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Making a Bow Tie Using the Thackery Acrylic Pattern

Gather supplies:

  • Fabric
  • Acrylic bow tie template
  • Interlining / interfacing
  • 3 piece adjustable bow tie hardware
  • Iron & ironing board
  • Rotary cutter & cutting mat / chalk and fabric shears
  • Sewing machine & thread
  • Bodkin


Pre-wash the fabric if necessary, and press it using the recommended steam and temperature setting for the type of fabric.


Arrange the pattern pieces onto the prepared fabric.  Pay attention to the fabric bias and design, for instance you may need to match stripes or plaids.  Not every fabric requires a bias (diagonally on the fabric), but lines are included on the pattern to help align the fabric.


Place the acrylic template on the fabric and trace the pattern with tailor’s soap/chalk to mark the fabric.  You can use a rotary cutter or fabric shears to cut the fabric.  (Pro tip:  The best way to cut the fabric pieces is with a rotary cutter and cutting mat once you have traced the pattern.  The pieces stay flat on the cutting mat and eliminates stretching that could cause unequal pieces.)

Pin the Pieces:

Once you have cut all the fabric pieces, you should have four pieces total: two long halves, and two short ones.

Add interlining as necessary.  Generally a bow tie needs a very thin lining, but especially thick fabric (like wool) might not require a lining at all.

Pin the matching pieces together, right sides facing.  Use four pins on the long pieces, and three on the short ones.  Places your pins length-wise, down the very middle of the fabric so they won’t interfere while sewing.  (Pro tip:  Stitch down the middle length-wise using long basting stiches.  This holds the material better than using pins and you don’t stick your fingers.)


Determining where to begin sewing depends on the pattern.  If the pattern has a point on the tip of the tie, begin there.  (If it is a round tip you may have to begin at the narrow end [more on that later].)  Position the fabric under the sewing machine foot so there is ¼” seam allowance.  Sew the entire length of the side.  When you come to about two inches from the corner, begin to taper slightly to the end, making your seam about 3/8” when you finish.  Sew to the end of the fabric.  Reposition your fabric and sew across the end, closing the end with ¼” seam.  Sewing across the seam makes the corners stronger.  Reposition your tie to now sew down the opposite side, repeating the process you used on the first side.  (Pro Tip:  to ensure not stretching delicate fabric, sew in the same direction you used on the original seam, but on the opposite side.)  Leave about a 2 inch space unsewn in the middle of the piece for turning the tie to the right side; using the middle of the tie for turning makes for neater ends.  The tie needs to be sewn in the same direction to keep the fabric from stretching.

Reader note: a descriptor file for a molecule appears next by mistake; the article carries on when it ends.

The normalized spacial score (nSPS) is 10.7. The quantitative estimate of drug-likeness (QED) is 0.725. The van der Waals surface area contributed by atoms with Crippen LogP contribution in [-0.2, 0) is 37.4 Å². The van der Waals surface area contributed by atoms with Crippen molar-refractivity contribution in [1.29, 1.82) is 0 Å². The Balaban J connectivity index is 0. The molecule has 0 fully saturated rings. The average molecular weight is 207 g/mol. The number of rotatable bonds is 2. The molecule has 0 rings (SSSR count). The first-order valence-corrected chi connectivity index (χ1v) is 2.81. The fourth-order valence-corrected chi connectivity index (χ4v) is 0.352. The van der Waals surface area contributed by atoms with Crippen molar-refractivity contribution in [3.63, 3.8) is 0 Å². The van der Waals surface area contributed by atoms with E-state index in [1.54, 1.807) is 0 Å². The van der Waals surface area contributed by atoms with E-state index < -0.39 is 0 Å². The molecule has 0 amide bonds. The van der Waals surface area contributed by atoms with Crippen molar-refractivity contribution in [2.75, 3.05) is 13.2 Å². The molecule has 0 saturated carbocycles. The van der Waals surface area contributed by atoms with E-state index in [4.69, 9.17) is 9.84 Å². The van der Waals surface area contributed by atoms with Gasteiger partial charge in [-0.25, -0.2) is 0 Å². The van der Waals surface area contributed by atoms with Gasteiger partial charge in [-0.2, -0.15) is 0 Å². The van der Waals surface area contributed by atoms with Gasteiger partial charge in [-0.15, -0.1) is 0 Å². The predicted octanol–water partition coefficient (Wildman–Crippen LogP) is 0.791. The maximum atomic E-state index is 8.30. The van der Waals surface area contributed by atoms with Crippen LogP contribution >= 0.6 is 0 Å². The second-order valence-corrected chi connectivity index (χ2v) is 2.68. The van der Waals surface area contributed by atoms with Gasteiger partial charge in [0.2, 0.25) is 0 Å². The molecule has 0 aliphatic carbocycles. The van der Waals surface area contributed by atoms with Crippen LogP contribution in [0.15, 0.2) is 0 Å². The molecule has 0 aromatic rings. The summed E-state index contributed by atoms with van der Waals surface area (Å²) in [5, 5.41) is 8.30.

Snip & trim:

Use your rotary cutter or shears to trim the corners, and trim the seam allowance as needed.  This makes it easier to turn right-side out, and prevents bulk at the seams. 


Using a bodkin (also called a loop turner), carefully turn the fabric right-side out.  Once inverted, you may stitch down the opening.  Pro Tip:  If you don’t have a bodkin, a long wooden knitting needle and a crochet hook are good substitutes to use in turning the material.

Press both halves:

Now that you have both halves turned right-side out gently press and roll the seams so that the sides of the ties are equal.   Be careful not to flatten the bow tie too much as you want it to have some structure.

Next, you will install the hardware that makes the bow tie adjustable.

Install the hardware:

Thread the end of the short piece through the hook.  Stitch it down with a strong stich.

Thread the end of the long piece through the slide and loop.  Introduce the eye.  The center of the slide must form a closure point, and the eye must reside between this closure point and the spot where the end loops over and forms the adjustable part of the slide.

Maneuver the fabric under the machine’s presser foot, and stitch as before.

Adjust the length as necessary.

*Note, the sewing pattern’s length can be adjusted for a 2 piece hardware configuration, or even made to measure for an exact length without hardware at all.  For made to measure, measure the neck and divide by 2, and use the extensions for that specific length.